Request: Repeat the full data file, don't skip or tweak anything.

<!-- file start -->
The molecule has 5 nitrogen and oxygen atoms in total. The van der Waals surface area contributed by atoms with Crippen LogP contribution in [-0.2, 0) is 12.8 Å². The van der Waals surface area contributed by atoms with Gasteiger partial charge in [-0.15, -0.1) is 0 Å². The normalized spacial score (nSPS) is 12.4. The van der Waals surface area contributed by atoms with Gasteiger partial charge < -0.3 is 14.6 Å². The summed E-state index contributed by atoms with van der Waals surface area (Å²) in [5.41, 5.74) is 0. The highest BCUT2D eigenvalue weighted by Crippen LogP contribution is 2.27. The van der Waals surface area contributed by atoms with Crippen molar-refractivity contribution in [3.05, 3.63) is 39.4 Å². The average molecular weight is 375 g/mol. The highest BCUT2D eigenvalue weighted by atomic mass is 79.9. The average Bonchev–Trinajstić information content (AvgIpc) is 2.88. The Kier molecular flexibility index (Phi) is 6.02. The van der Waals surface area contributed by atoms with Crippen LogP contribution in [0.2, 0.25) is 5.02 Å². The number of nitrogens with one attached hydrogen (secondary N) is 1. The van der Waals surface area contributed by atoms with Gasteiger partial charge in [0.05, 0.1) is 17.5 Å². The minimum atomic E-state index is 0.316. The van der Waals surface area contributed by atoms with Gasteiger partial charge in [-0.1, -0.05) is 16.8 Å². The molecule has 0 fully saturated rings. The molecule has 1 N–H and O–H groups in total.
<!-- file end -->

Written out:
The molecule has 5 nitrogen and oxygen atoms in total. The van der Waals surface area contributed by atoms with Crippen LogP contribution in [-0.2, 0) is 12.8 Å². The van der Waals surface area contributed by atoms with Gasteiger partial charge in [-0.15, -0.1) is 0 Å². The normalized spacial score (nSPS) is 12.4. The van der Waals surface area contributed by atoms with Gasteiger partial charge < -0.3 is 14.6 Å². The summed E-state index contributed by atoms with van der Waals surface area (Å²) in [5.41, 5.74) is 0. The highest BCUT2D eigenvalue weighted by Crippen LogP contribution is 2.27. The van der Waals surface area contributed by atoms with Crippen molar-refractivity contribution in [3.05, 3.63) is 39.4 Å². The average molecular weight is 375 g/mol. The highest BCUT2D eigenvalue weighted by atomic mass is 79.9. The average Bonchev–Trinajstić information content (AvgIpc) is 2.88. The Kier molecular flexibility index (Phi) is 6.02. The van der Waals surface area contributed by atoms with Crippen LogP contribution in [0.2, 0.25) is 5.02 Å². The number of nitrogens with one attached hydrogen (secondary N) is 1. The van der Waals surface area contributed by atoms with Gasteiger partial charge in [0.05, 0.1) is 17.5 Å². The minimum atomic E-state index is 0.316. The van der Waals surface area contributed by atoms with Gasteiger partial charge in [-0.1, -0.05) is 16.8 Å². The molecule has 0 fully saturated rings. The molecule has 1 N–H and O–H groups in total.